State, to set a minimum wage in the country of about 3,000 kyat (about US$ 4) a day, to ensure the
right of Chin children to learn the Chin language in school, and to protect the environment.
Party delegates, including the 9 MP-elects, attended the recently held party meetings to set the
parliamentary agendas for all three assemblies, which will convene on 31 January. Pu Zozam said
that if the national minimum wage isn’t increased, it will be hard to encourage those living overseas
to return. “Currently, the average income in Burma is very low and cannot fulfil the basic needs’, he
said. He added that the party also plans to work to create a ministry of conservation in Chin State,
since many people are hill farmers and it is important to provide them the necessary training and
education. The party also plans to address the issue of protecting natural resources as well as
finding ways to provide relief to famine victims in Chin State and those who suffered loss of crops
due to the rat infestation in the region. The party also plans to improve roads, including building a
road to link Matupi and Paletwa townships. In addition, a committee has been formed to draft a
charter for people’s rights in Chin State.4


Six ethnic political parties that won seats in November's general election will meet on 15 January
(Saturday) in Rangoon with a view to establishing a unified approach in calling for equality and self-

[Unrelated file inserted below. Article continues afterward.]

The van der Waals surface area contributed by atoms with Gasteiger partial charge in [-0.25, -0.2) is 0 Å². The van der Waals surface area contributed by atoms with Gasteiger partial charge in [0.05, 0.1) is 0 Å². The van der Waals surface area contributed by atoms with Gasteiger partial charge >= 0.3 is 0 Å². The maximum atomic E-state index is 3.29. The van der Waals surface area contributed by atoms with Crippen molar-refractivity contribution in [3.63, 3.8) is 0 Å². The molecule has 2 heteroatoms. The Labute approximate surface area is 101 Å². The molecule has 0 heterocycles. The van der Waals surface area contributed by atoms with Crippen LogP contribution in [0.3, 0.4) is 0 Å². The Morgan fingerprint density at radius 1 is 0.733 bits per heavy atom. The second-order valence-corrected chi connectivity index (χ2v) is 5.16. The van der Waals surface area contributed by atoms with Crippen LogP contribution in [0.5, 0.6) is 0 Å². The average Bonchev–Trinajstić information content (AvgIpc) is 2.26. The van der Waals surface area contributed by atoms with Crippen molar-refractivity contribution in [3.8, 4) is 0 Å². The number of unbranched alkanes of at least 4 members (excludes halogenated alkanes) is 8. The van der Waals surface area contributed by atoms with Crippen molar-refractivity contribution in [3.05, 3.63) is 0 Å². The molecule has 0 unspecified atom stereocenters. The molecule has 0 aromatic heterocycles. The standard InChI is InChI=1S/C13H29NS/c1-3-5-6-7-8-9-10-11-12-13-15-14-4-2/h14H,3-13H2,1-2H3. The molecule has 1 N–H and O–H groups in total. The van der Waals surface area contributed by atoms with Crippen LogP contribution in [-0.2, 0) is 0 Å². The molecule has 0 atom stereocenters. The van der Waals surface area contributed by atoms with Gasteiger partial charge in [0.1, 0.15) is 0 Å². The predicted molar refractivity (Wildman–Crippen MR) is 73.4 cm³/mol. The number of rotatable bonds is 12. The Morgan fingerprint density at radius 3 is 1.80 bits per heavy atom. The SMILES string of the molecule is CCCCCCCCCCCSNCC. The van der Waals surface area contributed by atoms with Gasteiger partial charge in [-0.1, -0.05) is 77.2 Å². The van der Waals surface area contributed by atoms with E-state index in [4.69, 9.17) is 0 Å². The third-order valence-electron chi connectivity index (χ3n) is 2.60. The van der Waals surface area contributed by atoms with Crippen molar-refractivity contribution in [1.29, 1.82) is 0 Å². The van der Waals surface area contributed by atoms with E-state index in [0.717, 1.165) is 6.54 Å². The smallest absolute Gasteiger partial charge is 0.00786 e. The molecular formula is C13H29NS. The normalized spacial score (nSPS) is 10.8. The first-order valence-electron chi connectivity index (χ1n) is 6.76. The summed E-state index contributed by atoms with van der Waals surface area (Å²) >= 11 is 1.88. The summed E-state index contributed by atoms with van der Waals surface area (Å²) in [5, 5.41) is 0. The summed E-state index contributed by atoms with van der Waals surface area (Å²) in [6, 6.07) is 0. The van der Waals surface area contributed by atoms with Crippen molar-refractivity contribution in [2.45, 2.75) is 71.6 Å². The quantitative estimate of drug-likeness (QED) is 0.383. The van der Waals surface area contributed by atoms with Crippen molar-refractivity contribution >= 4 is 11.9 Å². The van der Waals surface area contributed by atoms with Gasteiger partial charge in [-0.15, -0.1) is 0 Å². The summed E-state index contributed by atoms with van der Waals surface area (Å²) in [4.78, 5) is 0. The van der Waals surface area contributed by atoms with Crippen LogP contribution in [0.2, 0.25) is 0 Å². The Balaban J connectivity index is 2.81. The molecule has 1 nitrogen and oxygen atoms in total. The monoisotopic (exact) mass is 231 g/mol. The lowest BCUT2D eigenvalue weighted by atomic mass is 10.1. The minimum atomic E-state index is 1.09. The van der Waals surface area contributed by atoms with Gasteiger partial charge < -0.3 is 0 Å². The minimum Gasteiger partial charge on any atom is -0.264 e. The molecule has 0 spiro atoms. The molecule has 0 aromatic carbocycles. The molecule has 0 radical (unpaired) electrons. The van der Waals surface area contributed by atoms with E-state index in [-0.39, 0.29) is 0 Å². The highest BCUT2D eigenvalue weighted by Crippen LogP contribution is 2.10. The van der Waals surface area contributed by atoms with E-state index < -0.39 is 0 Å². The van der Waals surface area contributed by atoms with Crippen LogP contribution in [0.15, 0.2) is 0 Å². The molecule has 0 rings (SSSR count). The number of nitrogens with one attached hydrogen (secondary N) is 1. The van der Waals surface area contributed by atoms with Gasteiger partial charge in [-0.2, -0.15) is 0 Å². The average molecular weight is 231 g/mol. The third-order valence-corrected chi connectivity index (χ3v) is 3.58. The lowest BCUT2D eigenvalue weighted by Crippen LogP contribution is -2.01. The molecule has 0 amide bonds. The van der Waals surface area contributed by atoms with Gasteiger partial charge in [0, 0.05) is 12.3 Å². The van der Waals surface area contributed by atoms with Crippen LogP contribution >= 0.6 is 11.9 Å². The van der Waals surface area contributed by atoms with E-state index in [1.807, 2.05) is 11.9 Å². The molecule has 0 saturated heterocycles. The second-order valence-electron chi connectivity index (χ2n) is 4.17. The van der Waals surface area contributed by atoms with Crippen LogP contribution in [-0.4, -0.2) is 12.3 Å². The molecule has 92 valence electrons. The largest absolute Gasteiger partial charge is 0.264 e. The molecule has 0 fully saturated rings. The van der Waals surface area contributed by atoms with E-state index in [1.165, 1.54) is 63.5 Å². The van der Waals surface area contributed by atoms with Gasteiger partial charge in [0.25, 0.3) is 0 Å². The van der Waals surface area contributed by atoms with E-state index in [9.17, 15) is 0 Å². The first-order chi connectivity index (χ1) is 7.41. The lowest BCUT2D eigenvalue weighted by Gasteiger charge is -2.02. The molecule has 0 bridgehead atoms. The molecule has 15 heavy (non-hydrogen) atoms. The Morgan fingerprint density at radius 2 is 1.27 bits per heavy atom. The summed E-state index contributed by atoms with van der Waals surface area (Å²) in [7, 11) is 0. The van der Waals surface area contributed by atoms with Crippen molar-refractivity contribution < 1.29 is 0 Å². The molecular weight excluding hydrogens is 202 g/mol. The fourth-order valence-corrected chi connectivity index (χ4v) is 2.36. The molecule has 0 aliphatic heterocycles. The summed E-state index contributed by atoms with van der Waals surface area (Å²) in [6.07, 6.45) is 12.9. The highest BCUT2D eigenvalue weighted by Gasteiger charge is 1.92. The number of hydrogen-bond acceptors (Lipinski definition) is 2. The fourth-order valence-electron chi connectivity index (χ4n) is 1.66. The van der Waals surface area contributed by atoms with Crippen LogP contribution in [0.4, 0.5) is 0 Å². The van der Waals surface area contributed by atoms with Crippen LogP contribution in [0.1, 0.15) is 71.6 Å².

determination in the new Parliament. The parties will also discuss a proposal to nominate an ethnic
representative as Vice President in both or either of the houses to be submitted to the Electoral
College, according to several ethnic party leaders. “Our nomination will be in line with the rules of
the Constitution,” said Aye Maung, the chairman of the Rakhine National Democratic Party (RNDP).
“We would like to propose an ethnic representative to be Minister of State, but that simply won't
happen.” The 6 parties include the All Mon Regions Democracy Party, the Chin National Party, the
RNDP and the Shan Nationalities Democratic Party (SNDP), said SNDP Vice-Chairman Sai Saung See.
He added that the ethnic parties wish to nominate one representative that will stand before each
House — the Pyithu Hluttaw (Peoples' Assembly) and Amyotha Hluttaw (Nationalities Assembly) —
which each hold a duty to elect one vice-president as two of the three members of the Electoral
college. The other Electoral College vice-president will be selected by the 25% of Parliamentary
seats held by the military appointees. “We believe the chief ministers of each state should appoint a
representative from the ethnic minorities,” said Saung See. Some of the 14 regional and state chief
ministers have already been selected, and the 6 parties will discuss a nomination for the position of
Chief Minister of State, he added. However, according to Aye Maung, it seems the chief ministers
will be representatives with an ethnic background appointed from the Union Solidarity and
Development Party (USDP). Although representative from the Phalon-Sawaw Democratic Party
cannot attend the meeting, they have said they will stand by the decision made by the parties on
Saturday, said their party chairman Khin Maung Myint.5


The National Unity Party (NUP), winner of the 2nd highest number of parliamentary seats in the
recent election, has invited other political parties to form a political alliance in the parliament,
according to party sources. The NUP won 64 parliamentary seats in the election. Han Shwe, the

Chin party drafts first parliamentary bill -